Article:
Stephen Napier published a book review on Death before Dying: History, Medicine, and Brain Death. In the Linacre Quarterly, (2018) 85.1: 89-91. Napier recently completed his manuscript for Uncertain Bioethics. This book will be available in August 2019. One of his endorsers, Sophie-Grace Chappell, observes the following: "Stephen Napier argues with verve and subtlety for a cautious and restrained approach to acts of killing in bioethics." Napier’s book project has been chosen to receive funding from the Knowledge Unlatched initiative, making it available on an Open Access basis.
Gabriel Rockhill has just published Radical History and the Politics of Art, Columbia University Press. He received a TEMA EMMC Visiting Scholar Fellowship for theEuropean Commission’s Erasmus Mundus Master Course at Eötvös Loránd University in Budapest, Hungary (summer 2013). He delivered two keynote addresses earlier in the year: “L’art entre le réel: Overcoming the Contradiction of the Art of the Commonplace” (But Is It Art?, La Maison Française, New York University, March 2013) and “Critique of the Contradiction in Terms of Political Art” (On Jacques Rancière, Text Image Sound Space, University of Bergen, Norway, November 2012). He also published three articles: “Critical Reflections on the Ontological Illusion: Rethinking the Relation between Art and Politics” (Thinking – Resisting – Reading the Political. Eds. A. Esch-van Kan, S. Packard and P. Schulte. Zürich: Diaphanes, 2013), “La Différence est-elle une valeur en soi ? Critique d’une axiologie métaphilosophique” (Penser la reconnaissance, entre théorie critique et philosophie française contemporaine. Eds. M. Bankovsky and A. Le Goff. Paris: Les Éditions CNRS ALPHA, 2012) and“Comment penser le temps présent? De l’ontologie de l’actualité à l’ontologie sans l’être” (Rue Descartes 75 (2012/3): 114-126).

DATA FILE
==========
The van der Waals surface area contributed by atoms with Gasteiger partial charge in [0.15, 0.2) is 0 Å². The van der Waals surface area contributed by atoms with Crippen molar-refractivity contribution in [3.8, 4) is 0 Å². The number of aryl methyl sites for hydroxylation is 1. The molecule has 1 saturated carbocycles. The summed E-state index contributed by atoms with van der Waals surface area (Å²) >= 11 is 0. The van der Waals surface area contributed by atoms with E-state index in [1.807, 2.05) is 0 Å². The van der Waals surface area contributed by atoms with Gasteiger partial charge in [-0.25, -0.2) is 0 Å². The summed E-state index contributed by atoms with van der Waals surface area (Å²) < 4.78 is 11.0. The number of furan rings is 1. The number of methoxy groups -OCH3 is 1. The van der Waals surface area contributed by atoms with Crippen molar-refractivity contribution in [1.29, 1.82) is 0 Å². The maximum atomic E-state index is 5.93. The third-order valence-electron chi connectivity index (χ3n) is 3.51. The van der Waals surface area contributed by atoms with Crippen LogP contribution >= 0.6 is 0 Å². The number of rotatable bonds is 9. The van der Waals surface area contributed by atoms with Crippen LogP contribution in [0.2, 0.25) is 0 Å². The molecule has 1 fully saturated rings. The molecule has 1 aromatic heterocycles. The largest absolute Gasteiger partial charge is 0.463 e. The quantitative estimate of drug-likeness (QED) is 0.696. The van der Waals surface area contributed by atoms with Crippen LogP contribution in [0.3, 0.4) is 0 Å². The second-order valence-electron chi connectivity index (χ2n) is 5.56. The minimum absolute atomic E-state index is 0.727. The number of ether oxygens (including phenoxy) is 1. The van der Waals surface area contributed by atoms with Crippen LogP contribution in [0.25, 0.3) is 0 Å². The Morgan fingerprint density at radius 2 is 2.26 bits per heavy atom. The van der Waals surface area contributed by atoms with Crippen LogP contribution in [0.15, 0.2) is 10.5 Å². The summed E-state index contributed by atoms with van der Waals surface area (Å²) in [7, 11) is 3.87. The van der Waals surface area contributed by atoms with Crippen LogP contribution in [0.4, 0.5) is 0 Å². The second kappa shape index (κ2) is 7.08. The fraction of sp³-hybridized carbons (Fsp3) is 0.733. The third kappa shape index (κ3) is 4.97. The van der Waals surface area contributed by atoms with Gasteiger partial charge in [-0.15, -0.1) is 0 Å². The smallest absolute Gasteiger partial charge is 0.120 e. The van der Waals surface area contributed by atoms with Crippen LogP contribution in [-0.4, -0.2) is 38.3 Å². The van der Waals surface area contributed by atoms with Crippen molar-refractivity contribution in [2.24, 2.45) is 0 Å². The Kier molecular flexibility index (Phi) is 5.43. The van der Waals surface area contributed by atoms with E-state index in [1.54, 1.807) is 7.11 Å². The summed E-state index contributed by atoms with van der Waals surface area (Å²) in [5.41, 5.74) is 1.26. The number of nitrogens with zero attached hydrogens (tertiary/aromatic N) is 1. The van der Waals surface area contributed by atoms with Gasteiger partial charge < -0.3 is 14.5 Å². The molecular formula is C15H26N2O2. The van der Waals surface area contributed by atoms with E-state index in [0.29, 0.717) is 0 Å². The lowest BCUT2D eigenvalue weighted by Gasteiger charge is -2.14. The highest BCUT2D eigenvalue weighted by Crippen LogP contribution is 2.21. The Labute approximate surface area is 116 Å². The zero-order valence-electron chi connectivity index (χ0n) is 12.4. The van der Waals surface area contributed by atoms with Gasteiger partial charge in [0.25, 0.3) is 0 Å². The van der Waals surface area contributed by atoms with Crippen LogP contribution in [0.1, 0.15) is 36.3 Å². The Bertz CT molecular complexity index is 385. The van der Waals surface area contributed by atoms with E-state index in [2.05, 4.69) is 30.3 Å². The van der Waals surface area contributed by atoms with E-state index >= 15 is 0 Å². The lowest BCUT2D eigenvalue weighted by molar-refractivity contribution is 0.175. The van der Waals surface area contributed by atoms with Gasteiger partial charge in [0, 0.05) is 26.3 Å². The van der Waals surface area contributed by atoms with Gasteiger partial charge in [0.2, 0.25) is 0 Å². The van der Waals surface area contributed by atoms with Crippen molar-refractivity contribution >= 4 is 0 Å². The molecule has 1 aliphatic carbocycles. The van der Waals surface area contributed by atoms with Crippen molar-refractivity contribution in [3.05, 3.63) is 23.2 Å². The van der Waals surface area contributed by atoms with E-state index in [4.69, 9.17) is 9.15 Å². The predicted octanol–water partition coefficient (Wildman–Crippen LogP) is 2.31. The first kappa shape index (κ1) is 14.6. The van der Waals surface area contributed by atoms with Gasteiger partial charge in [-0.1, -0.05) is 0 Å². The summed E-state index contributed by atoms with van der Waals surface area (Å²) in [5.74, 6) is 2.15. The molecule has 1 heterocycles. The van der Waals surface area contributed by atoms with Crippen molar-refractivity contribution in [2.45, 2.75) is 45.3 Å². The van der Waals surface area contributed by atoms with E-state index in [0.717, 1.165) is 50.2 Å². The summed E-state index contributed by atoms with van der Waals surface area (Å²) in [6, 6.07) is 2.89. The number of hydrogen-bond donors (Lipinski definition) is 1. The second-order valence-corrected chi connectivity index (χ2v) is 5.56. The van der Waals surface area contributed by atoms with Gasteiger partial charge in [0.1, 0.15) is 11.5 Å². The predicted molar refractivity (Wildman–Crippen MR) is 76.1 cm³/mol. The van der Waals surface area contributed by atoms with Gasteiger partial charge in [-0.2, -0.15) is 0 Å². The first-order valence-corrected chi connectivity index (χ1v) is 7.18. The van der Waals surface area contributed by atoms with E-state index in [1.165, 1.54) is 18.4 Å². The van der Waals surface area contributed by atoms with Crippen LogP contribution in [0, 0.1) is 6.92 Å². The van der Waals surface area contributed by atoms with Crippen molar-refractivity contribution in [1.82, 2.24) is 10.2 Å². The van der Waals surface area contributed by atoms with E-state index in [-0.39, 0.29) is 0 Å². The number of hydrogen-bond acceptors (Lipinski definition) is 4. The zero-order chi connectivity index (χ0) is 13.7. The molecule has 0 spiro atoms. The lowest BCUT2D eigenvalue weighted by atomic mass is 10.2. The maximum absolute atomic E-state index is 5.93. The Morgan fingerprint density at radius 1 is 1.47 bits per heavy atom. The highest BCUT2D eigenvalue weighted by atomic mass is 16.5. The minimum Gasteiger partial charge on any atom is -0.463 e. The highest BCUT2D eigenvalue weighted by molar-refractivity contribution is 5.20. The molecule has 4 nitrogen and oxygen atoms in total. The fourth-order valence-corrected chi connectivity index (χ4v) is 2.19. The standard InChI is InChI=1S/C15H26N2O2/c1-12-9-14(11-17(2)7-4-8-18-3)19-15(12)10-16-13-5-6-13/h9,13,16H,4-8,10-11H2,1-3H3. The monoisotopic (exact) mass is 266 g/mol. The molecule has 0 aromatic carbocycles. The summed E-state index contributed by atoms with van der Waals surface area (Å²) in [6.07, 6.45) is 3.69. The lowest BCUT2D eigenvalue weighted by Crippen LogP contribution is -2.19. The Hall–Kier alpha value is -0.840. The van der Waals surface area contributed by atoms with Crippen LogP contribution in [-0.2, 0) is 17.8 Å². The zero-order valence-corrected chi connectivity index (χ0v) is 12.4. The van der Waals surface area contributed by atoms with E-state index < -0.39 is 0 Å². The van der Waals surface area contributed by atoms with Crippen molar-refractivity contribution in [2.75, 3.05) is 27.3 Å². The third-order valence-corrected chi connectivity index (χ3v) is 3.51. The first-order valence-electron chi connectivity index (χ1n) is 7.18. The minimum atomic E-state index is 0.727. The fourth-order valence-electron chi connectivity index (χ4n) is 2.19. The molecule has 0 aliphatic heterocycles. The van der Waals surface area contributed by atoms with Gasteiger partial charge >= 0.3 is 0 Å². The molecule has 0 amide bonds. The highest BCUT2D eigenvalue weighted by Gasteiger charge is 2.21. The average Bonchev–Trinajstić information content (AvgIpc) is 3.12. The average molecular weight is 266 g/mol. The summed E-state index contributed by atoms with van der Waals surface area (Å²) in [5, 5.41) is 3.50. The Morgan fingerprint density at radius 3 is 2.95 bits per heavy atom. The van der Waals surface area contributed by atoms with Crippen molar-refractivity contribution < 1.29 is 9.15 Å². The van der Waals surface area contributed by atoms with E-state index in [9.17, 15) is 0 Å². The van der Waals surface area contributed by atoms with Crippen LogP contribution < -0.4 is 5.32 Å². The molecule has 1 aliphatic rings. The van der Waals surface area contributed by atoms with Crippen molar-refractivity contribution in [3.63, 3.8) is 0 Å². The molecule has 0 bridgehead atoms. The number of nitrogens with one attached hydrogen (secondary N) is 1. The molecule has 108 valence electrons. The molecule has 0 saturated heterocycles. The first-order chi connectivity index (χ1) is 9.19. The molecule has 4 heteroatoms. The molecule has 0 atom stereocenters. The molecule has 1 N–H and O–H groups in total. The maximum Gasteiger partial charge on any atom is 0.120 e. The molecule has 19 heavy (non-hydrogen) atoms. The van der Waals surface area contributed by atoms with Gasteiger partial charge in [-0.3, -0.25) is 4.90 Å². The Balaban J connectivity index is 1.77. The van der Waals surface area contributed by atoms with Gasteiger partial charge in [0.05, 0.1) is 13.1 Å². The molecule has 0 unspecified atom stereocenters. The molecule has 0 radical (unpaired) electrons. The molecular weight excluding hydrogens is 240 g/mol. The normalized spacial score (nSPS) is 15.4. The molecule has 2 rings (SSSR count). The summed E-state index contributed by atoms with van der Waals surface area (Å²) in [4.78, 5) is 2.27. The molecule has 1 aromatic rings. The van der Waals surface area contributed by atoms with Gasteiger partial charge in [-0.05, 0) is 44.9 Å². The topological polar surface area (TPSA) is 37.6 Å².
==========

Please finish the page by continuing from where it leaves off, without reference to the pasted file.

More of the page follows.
Sally J. Scholz is the co-editor of Philosophical Perspectives on Democracy in the 21st Century, Spring Books, 2014. She guest edited a Special Issue of Hypatia on Crossing Borders, Volume 28, Number 2, Spring 2013. Scholz will be the Editor of Hypatia from July 1, 2013 – June 30, 2018. She has also recently published the following articles: “‘Globalization’ as Anti-Feminist Ideology: An Essay in Honor of William L. McBride” in Revolutionary Hope: Essays in Honor of William L. McBride, edited by Nathan Jun and Shane Wahl (Lexington Books), pp. 157-176; “Solidarity” in Key and Contested Concepts in Intercultural Discourse/Di Interkulturalitäts-debatte: Leit- und Streitbegriffe, edited by Monika Kirloskar-Steinbach, Gita Dharampal-Frick, and Minou Friele (Munich: Verlag Karl Alber Freiburg 2012), pp. 265-272; “Rousseau on Poverty” in Economic Justice, edited by Helen Stacy and Win-Chiat Lee (Springer: 2012); and “Existence, Freedom, and the Festival: Rousseau and Beauvoir” in Beauvoir and Western Thought from Plato to Butler, edited by Shannon Mussett and William Wilkerson (SUNY: 2012). She was invited to present “Solidarity as a Human Right” at a workshop on Solidarity and the European Crisis at the Center for European Studies, University of Salzburg. November 8-10, 2012.